# What is  || < -3, -3, 0 > || ?

$3 \sqrt{2}$

#### Explanation:

Anything enclosed in $< >$ denote a vector which has direction componential magnitudes (i.e. -3 units on the x axis, -3 units on the y-axis, and 0 units at the z-axis.)

Furthermore, anything enclosed in $\left\lVert < > \right\rVert$ denotes the norm or the 'overall' magnitude of the vector brought about by its respective components.

For example, in 2D, $| | < 2 , 3 > | |$ is the magnitude brought about the magnitude in both the x and y axes. In this case, it follows the Pythagorean Theorem where the magnitude of the vector is $\setminus \sqrt{4 + 9}$ and is consequently the norm. Its direction is $\arctan \left(\frac{y}{x}\right)$ in degrees.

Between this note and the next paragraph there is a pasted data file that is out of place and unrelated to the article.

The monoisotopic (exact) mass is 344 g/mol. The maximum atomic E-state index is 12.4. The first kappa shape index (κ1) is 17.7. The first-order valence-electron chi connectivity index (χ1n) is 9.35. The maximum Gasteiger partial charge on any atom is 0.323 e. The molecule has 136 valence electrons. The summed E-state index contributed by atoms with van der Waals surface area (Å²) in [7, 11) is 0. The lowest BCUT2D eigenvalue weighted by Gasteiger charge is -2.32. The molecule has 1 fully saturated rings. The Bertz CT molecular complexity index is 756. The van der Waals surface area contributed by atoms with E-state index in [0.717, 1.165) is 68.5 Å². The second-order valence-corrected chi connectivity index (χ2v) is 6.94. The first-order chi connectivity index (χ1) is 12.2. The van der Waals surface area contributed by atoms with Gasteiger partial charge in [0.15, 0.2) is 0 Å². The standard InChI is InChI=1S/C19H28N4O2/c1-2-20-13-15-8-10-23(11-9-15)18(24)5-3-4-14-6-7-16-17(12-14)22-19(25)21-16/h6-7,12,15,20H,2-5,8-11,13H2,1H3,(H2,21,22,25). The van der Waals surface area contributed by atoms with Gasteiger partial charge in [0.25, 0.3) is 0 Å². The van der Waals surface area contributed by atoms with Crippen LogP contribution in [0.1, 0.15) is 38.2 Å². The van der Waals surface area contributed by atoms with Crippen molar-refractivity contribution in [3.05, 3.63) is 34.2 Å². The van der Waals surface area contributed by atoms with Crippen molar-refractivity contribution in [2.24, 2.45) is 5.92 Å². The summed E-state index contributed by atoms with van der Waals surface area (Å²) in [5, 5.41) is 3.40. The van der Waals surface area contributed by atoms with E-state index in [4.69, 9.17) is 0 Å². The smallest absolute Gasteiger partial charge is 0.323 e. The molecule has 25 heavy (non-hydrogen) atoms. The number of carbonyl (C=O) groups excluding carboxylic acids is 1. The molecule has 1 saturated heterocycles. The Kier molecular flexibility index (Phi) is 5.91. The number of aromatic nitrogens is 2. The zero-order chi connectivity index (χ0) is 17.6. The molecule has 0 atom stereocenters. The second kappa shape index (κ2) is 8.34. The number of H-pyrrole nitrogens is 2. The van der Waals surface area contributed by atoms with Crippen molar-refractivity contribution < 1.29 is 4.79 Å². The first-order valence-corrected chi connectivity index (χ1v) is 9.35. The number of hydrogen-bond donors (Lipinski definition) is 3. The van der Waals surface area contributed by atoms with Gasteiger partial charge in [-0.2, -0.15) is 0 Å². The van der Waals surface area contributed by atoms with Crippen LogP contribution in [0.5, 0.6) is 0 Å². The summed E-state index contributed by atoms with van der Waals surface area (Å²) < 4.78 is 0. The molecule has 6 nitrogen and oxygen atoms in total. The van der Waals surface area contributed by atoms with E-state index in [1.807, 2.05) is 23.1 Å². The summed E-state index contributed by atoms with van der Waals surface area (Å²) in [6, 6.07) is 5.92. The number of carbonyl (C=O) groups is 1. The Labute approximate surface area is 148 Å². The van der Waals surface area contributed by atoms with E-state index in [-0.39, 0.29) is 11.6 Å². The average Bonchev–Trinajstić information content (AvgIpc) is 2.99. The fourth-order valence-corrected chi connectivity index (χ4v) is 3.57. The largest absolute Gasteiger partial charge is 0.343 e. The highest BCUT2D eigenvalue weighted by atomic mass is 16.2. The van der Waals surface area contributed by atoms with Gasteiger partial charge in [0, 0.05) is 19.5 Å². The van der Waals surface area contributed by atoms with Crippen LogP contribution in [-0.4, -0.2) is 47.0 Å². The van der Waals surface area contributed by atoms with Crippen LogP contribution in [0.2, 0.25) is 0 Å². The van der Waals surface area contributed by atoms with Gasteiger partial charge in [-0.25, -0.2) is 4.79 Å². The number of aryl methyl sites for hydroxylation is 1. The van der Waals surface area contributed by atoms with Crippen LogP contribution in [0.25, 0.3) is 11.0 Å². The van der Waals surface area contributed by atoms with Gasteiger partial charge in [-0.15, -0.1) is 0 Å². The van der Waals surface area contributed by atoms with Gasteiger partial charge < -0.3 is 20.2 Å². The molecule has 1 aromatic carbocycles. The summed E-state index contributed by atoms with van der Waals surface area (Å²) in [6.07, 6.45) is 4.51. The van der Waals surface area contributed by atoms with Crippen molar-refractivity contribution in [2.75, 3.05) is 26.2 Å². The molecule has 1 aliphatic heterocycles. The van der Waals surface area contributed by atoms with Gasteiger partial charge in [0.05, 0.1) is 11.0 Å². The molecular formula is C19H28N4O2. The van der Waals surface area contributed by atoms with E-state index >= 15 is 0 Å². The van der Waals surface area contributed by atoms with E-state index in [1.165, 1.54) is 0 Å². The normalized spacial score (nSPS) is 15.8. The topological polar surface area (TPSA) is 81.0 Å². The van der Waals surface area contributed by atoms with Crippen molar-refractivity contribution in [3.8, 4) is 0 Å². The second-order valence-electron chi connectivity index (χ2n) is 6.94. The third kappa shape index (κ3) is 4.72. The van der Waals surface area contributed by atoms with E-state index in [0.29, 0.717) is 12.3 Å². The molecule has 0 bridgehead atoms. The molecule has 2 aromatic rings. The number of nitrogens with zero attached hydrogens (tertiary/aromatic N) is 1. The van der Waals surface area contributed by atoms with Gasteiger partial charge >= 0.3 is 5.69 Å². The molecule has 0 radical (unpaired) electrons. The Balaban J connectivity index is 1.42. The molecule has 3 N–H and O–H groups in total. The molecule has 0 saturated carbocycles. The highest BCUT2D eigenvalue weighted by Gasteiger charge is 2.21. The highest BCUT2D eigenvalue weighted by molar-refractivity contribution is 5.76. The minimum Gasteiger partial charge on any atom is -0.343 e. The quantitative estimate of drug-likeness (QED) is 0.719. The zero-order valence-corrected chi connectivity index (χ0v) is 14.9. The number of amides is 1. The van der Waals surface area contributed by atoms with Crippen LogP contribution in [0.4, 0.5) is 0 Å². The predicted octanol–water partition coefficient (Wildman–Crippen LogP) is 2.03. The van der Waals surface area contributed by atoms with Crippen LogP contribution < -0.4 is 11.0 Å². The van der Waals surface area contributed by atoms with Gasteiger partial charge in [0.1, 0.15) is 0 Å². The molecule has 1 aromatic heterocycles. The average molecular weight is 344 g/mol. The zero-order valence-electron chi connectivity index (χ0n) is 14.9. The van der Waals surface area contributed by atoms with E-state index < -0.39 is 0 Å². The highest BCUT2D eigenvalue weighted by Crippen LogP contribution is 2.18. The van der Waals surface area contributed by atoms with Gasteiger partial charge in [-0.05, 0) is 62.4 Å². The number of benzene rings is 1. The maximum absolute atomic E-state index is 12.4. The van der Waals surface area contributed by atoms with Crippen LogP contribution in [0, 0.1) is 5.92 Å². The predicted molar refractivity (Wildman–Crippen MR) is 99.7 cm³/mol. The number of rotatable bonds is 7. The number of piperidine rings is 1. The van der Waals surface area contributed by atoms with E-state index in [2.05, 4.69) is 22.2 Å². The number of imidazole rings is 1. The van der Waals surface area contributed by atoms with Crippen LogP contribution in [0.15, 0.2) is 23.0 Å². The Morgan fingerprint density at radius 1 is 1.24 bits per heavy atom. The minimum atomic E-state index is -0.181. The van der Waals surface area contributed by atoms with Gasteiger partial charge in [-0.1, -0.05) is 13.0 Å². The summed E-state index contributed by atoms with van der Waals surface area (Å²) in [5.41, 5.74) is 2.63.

In your case, a 3D vector, finding the norm is just analogous to the Pythagorean Theorem and that is, $m a g n i t u \mathrm{de} = \sqrt{\left({x}^{2} + {y}^{2} + {z}^{2}\right)}$ or also $\sqrt{\left({\left({x}_{2} - {x}_{1}\right)}^{2} + {\left({y}_{2} - {y}_{1}\right)}^{2} + {\left({z}_{2} - {z}_{1}\right)}^{2}\right)}$ for two given vectors of the same order.

So,
$\left\lVert < - 3 , - 3 , 0 > \right\rVert = \setminus \sqrt{{\left(- 3\right)}^{2} + {\left(- 3\right)}^{2} + {\left(0\right)}^{2}} = 3 \setminus \sqrt{2}$